How to Choose a PCB Design Tool

EDA Design

5 Steps to Choosing an EDA Tool

Sooner or later, as an enthusiast, you’re probably going to look at designing your own Printed Circuit Boards – and if you don’t already use an EDA (Electronic Design Automation) tool, you could end up tearing your hair out trying to find the right one. When you’re putting this much effort into designing a PCB, you don’t want to get 75% of the way there only to find the software you’re using is not going to be able to do what you want it to. Here are some of the aspects I considered when choosing my PCB Design tool.

1. Free isn’t Really Free

There are many tools available that are “free” – free to install that is. You need to remember that your time isn’t free. It’ll take time to get to know how the tool works, come up with a good workflow, learn how to design components and footprints… and more!

2. The Commercial Model

It’s very rare to actually get software for free – unless it’s open-source (eg. KiCad). It just doesn’t make commercial sense. So developers rely on various models to earn their revenue. The “big boys” sell their software right-out, but at prices that usually puts them way out of reach of enthusiasts. Some work on a “freemium” model, where you pay to unlock additional features (eg. Cadsoft’s Eagle). Others are sponsored by distributors, and integrate into their systems so you can order parts (from them!) right out of the package (Digikey, Mouser and RS Components do this). Still more rely on you using their software through to manufacturing, where they make their money. You need to make sure you’re comfortable with the commercial model.

3. Platform (In)Dependence

This is a quick way to wittle down your options. Unless you’re prepared to switch operating systems for a software package (or go down the road of creating virtual machines), then you’ll quickly be able to eliminate packages. Nowdays there are also a number of web-based solutions (eg. Upverter), which remove this consideration – however you need to comfortable that you’ll only be designing PCB’s while you’re connected to the internet.

4. Support and Community

If you’re diving into a new software package you’re going to want to ask people for help; or at the very least have access to a decent set of tutorials. In the past I’ve found some good tutorials for Eagle, and more recently an excellent set of tutorials for Kicad from Contextual Electronics. You’ll also need an active community of users to ask for help.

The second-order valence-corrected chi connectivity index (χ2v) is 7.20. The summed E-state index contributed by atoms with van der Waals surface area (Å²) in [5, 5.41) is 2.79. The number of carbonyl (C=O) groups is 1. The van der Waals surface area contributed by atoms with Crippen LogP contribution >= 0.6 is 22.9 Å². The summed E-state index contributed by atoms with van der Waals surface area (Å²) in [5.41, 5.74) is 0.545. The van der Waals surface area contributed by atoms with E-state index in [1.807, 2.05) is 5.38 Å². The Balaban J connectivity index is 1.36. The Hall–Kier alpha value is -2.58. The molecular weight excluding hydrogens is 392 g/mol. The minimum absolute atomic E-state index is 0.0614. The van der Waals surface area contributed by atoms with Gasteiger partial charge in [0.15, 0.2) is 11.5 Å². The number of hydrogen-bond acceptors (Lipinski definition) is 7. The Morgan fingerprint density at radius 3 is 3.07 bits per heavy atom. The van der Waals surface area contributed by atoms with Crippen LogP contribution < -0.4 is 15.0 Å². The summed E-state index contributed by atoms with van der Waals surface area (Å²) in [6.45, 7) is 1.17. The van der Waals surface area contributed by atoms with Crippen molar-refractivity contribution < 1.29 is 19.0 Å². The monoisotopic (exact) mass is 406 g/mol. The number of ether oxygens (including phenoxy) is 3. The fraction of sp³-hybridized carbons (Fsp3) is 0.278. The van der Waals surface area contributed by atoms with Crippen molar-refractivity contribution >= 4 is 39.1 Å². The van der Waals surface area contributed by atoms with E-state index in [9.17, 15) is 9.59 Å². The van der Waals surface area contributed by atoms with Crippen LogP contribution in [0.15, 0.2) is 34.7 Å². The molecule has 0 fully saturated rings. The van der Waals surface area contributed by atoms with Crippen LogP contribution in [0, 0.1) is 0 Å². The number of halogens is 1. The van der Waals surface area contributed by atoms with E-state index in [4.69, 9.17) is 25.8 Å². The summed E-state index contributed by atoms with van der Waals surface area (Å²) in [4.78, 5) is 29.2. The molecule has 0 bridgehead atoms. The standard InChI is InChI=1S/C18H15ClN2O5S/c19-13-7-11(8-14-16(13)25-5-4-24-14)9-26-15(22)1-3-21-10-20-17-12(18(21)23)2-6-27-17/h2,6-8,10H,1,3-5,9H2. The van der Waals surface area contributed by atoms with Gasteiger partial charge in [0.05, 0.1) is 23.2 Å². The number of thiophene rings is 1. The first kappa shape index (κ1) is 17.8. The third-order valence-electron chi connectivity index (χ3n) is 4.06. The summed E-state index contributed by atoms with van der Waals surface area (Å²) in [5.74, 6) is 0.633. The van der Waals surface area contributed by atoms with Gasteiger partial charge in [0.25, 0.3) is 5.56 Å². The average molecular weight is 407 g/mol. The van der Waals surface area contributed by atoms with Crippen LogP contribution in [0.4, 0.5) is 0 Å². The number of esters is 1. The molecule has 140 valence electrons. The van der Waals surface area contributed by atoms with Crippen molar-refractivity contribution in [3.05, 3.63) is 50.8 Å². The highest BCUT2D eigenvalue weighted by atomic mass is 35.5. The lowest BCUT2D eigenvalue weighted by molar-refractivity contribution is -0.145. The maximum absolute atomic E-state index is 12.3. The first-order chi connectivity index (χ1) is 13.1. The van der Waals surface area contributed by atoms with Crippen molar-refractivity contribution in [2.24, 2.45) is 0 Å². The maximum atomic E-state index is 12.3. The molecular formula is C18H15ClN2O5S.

5. Feature Set

Finally. is possibly the most important consideration. Many packages have similar features, but of course the usability varies widely – unfortunately this is only something you’ll realise once you’ve started working in the tool. Taking a look at tutorials beforehand will help to give you an insight into how easy the tool is to use, but you’ll really only know when the rubber hits the road and you’re designing your own PCB. When I considered packages, the one feature I didn’t consider was the auto-router – I don’t generally use the auto-router as I don’t trust it to make the best layout decisions; and besides, I enjoy the puzzle of routing my own boards.

So What was my Choice?

KiCad Schema DesignAfter considering the factors above, I settled on an opensource tool called KiCad. For my purposes, I needed a tool that:

  • wouldn’t impose limitations on board size or prevent commercial use
  • was affordable (or free)
  • had an involved community and was under active development (KiCad can boast that CERN are involved in the development)
  • was available on Windows, but I preferred cross-platform as it would guarantee a larger user-base
  • had a full feature set (KiCad also has a really awesome interactive router).

While the workflow takes a little getting used to, I haven’t looked back. Take a look at the online tutorials if I’ve piqued your curiosity!

Important Note: KiCad is under active development. This means that there are stable builds and bleeding-edge builds. The current stable build is out of date, more than a year old, but we’re expecting a new stable build in Jul-Aug 2015. That said, I’ve been happily using the bleeding-edge version for a while, on my Windows 7 PC. If you pick any issues up, please help to contribute by reporting them to the development team, and of course ask for any help you need on the KiCad forum.

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3 thoughts on “How to Choose a PCB Design Tool

  1. This newsletter was exactly what I needed. I just built a ‘joke’ present for a friend (YouTube clip ). I tried to make an online schematic with Digi-Key but seemed clunky. Then tried PCB Artist; it hard froze. Wound up drawing the schematic by hand. Tried to make a pcb the old fashion way with tape on copper but wound up wiring point to point; much faster. Just tried KiCad and successfully made a schematic. Thanks for the suggestion.

    • Excellent – fortunate timing on the newsletter. KiCad is great, thanks for letting me know it got you there!

  2. I’ve assembled a list of all the free PCB CAD programs at PCBShopper. It includes open source software and crippled versions of commercial software. The unique thing about my list is that for free versions of crippled software, it describes what limitations have been imposed (e.g. Eagle’s free version limits the size, while DipTrace limits the number of pins). That allows you to judge whether you’re willing to live with the limitations.

    (On PCBShopper’s main page, there’s a calculator that lets you compare prices from two dozen PCB manufacturers. Just enter your board’s specs and see prices and delivery times from the best known companies in Asia, North America and Europe.)

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